Many of the imports now have a hub and bearing already assembled that costs more for the part but is considerably easier to replace than with the original parts. Most mechanics prefer those assemblies because they get the job done faster. Our experience shows people complain much less about the cost of parts than they do the labor charges. There is also less chance of damaging the hub or the new bearing during installation.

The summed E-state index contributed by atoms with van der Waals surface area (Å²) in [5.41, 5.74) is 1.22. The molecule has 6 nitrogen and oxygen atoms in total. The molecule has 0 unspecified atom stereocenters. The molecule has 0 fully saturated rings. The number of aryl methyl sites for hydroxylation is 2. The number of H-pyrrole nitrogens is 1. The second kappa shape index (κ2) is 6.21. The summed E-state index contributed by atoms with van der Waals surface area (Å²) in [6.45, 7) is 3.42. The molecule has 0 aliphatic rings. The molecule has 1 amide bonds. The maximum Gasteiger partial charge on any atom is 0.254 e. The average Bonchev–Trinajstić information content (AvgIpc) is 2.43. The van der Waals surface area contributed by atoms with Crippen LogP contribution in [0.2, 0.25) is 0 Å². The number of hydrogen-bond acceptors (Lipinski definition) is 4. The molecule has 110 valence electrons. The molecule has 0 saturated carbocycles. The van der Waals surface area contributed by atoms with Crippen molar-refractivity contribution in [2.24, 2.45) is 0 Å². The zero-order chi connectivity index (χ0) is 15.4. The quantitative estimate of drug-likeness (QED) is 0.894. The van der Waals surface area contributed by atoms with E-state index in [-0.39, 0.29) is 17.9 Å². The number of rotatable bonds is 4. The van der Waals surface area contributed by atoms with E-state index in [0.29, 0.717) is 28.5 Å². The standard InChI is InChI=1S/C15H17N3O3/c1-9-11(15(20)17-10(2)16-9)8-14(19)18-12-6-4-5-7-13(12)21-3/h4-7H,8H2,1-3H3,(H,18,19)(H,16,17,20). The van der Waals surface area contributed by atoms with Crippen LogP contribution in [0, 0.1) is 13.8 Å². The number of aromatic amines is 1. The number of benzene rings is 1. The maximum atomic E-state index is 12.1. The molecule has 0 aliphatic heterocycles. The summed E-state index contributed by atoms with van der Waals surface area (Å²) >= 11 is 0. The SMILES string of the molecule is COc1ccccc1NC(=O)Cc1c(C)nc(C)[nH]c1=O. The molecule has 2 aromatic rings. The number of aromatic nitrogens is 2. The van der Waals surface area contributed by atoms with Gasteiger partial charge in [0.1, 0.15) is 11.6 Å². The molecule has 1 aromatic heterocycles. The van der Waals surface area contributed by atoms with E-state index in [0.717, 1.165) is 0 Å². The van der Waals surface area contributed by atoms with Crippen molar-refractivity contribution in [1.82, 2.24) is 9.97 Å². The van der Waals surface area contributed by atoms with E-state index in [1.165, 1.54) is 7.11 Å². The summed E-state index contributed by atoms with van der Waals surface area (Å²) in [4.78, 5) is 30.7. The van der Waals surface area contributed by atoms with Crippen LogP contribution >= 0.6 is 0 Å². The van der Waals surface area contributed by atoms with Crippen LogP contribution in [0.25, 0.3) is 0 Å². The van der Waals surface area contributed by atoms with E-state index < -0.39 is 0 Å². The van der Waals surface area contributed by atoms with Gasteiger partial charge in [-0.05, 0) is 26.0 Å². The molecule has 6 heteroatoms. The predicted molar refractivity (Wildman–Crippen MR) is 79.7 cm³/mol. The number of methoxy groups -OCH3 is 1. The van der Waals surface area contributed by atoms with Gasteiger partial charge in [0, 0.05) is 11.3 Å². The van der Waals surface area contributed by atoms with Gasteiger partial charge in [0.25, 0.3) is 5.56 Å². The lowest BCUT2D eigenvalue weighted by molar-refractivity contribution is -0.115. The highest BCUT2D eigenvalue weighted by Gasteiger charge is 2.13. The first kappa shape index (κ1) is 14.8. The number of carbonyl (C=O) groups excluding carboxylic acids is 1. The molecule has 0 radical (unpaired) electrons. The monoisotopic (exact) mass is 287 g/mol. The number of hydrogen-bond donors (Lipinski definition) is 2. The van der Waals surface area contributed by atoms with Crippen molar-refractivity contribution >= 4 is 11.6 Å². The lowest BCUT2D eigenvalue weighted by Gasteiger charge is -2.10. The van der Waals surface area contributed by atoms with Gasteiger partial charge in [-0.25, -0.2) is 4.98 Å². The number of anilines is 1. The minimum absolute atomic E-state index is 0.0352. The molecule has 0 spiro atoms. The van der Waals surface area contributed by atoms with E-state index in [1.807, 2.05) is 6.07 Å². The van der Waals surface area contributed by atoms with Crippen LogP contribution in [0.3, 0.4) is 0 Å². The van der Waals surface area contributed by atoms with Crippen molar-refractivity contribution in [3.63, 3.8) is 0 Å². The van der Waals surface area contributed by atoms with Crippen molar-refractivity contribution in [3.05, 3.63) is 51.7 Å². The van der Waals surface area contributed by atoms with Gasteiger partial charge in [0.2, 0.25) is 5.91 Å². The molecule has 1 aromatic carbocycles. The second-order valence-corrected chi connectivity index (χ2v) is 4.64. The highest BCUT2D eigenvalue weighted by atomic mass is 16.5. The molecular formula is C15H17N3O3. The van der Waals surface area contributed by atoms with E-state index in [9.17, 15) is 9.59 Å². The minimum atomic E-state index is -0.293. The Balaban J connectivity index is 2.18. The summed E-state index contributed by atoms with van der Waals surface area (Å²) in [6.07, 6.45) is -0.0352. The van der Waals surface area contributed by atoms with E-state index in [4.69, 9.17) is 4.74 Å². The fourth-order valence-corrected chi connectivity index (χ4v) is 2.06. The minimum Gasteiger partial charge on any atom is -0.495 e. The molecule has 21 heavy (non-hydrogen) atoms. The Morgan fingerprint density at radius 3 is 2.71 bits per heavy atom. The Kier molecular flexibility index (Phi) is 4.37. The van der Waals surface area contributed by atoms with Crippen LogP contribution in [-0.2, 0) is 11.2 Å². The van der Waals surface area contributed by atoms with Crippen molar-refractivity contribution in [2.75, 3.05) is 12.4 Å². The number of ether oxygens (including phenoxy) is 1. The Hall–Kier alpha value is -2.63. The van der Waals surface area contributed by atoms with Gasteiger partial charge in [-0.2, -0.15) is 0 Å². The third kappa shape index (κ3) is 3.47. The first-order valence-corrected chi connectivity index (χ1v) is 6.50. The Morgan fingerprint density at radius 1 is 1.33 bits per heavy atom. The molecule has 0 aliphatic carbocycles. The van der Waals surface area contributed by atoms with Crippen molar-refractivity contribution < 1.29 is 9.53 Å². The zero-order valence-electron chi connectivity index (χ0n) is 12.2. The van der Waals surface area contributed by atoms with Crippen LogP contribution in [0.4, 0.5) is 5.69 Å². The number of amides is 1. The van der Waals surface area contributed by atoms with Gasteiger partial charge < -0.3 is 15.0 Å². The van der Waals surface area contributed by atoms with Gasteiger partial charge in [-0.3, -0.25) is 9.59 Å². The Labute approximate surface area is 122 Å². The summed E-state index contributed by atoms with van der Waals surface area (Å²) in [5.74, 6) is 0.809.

As far as who is responsible for this repair, my first question would be if at any time during the recent services that axle nut was loosened or removed. If it was, and it was not re-tightened to specs, you would have noticed the buzzing noise right away. The shop should cover that. If the nut was never touched, the bearing likely failed on its own, and at the mileage you listed, that is not uncommon. If it failed on its own, the buzzing noise would have come on gradually over some weeks, but it can go unnoticed for a long time until it gets too loud to ignore. If other parts were making noises, you could have not noticed a bearing becoming noisy until everything else was fixed. I've run into that a few times where the owner noticed the air turbulence over wiper arms once the wind leak was fixed on the driver's door.